Russia needs to modernise its military hardware to protect it from foreign attempts to grab its resources, Russian Prime Minister Vladimir Putin said today. While Putin didn’t name any specific nation eyeing Russian mineral riches, in the past he has repeatedly accused the United States of trying to weaken Russia in order to sideline a rival.
‘We mustn’t tempt anyone with our weakness,’ Putin wrote in the government daily newspaper Rossiyskaya Gazeta in an article intended to burnish his image as a strong leader before a presidential election on March 4.
He said the government plans to spend around 23 trillion roubles ($768.46billion) over a decade to modernise its armed forces.
It will purchase more than 400 intercontinental ballistic missiles, more than 600 combat aircraft, dozens of submarines and other navy vessels and thousands of armoured vehicles.
‘New regional and local wars are being sparked before our very eyes,’ Putin wrote.
‘There are attempts to provoke such conflicts in the immediate vicinity of the borders of Russia and our allies.’
Putin gave no details of specific threats but said Russia needed to develop weapons that were better than those of any potential enemy and called for making Russia’s armed forces more professional and versatile.
Russia’s once-mighty armed forces underwent a decade of spending cuts after the fall of the Soviet Union in 1991, although Putin tried during his 2000-08 presidency to slow the decline. The military now has about one million personnel.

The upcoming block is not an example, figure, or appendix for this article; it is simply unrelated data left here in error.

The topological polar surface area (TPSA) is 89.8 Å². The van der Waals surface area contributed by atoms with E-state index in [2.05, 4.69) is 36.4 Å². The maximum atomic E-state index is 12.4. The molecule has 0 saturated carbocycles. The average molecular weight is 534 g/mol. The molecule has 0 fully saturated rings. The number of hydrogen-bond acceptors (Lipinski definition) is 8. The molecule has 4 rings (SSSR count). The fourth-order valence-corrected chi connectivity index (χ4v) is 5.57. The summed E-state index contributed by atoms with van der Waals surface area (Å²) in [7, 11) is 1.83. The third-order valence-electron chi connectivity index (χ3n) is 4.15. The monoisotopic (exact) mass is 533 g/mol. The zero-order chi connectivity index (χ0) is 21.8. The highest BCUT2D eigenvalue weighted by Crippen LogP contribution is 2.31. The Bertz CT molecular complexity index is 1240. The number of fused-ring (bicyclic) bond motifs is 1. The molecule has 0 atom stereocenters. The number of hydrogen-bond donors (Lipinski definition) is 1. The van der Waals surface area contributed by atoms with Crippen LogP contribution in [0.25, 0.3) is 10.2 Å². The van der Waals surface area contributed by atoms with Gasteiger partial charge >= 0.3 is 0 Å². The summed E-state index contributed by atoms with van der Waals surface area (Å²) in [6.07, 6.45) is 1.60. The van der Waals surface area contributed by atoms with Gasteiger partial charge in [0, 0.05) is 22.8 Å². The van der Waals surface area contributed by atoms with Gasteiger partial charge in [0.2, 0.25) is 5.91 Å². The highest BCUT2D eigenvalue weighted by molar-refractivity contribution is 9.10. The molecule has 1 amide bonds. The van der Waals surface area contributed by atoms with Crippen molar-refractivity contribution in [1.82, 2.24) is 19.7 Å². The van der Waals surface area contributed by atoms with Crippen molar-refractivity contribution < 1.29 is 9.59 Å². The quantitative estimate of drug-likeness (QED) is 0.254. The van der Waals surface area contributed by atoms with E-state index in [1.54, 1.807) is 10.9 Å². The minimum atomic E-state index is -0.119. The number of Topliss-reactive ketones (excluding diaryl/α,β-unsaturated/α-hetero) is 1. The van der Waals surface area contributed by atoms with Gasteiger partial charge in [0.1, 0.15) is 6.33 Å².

He said that Russia will respond to the planned U.S. missile defense by developing weapons capable of penetrating it.
Putin has dismissed the U.S. claim that the prospective shield is intended to counter the Iranian missile threat, saying that its real goal is to erode Russia’s nuclear deterrent.
Putin said Russia also needs to look 30 to 50 years ahead to foresee threats posed by prospective new weapons technologies.
While a nuclear conflict looks unlikely, scientific progress leads to the emergence of new weapons that could change the character of war, Putin said.
He specifically referred to precision long-range non-nuclear weapons, saying they emerge as key instrument of modern warfare.
While Putin on Monday stopped short of naming any nation developing the technology, Russia has long voiced concern with U.S. plans to re-equip some of its long-range nuclear missiles with conventional warheads.
Experts have warned that the obsolete equipment and aging workforce at Russian defense plants put a challenge to the ambitious weapons modernisation programme.
Putin said the government would need to focus on modernising weapons-making plants, promising to encourage private investments in arms production.